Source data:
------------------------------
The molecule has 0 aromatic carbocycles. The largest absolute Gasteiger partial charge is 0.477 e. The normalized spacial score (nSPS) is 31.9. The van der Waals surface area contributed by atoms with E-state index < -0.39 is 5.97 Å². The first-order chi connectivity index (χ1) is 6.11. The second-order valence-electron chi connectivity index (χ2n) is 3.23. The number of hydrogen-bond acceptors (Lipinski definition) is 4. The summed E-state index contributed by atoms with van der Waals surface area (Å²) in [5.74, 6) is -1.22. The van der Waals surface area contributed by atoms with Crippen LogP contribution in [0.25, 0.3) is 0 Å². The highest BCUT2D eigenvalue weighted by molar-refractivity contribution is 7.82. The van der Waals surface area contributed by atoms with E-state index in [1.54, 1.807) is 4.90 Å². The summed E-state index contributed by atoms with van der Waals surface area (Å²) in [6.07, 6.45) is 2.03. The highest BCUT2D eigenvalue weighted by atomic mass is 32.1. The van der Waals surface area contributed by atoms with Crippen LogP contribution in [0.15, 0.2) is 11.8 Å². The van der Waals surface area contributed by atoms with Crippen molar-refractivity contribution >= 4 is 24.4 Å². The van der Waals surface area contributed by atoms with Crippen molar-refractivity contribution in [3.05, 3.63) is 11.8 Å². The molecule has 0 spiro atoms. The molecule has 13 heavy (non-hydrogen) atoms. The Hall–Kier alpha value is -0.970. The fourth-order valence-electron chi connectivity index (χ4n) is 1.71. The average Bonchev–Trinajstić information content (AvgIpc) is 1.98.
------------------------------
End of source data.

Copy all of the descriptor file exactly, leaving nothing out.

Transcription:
The molecule has 0 aromatic carbocycles. The largest absolute Gasteiger partial charge is 0.477 e. The normalized spacial score (nSPS) is 31.9. The van der Waals surface area contributed by atoms with E-state index < -0.39 is 5.97 Å². The first-order chi connectivity index (χ1) is 6.11. The second-order valence-electron chi connectivity index (χ2n) is 3.23. The number of hydrogen-bond acceptors (Lipinski definition) is 4. The summed E-state index contributed by atoms with van der Waals surface area (Å²) in [5.74, 6) is -1.22. The van der Waals surface area contributed by atoms with Crippen LogP contribution in [0.25, 0.3) is 0 Å². The highest BCUT2D eigenvalue weighted by molar-refractivity contribution is 7.82. The van der Waals surface area contributed by atoms with E-state index in [1.54, 1.807) is 4.90 Å². The summed E-state index contributed by atoms with van der Waals surface area (Å²) in [6.07, 6.45) is 2.03. The highest BCUT2D eigenvalue weighted by atomic mass is 32.1. The van der Waals surface area contributed by atoms with Crippen LogP contribution in [0.15, 0.2) is 11.8 Å². The van der Waals surface area contributed by atoms with Crippen molar-refractivity contribution >= 4 is 24.4 Å². The van der Waals surface area contributed by atoms with Crippen molar-refractivity contribution in [3.05, 3.63) is 11.8 Å². The molecule has 0 spiro atoms. The molecule has 13 heavy (non-hydrogen) atoms. The Hall–Kier alpha value is -0.970. The fourth-order valence-electron chi connectivity index (χ4n) is 1.71. The average Bonchev–Trinajstić information content (AvgIpc) is 1.98.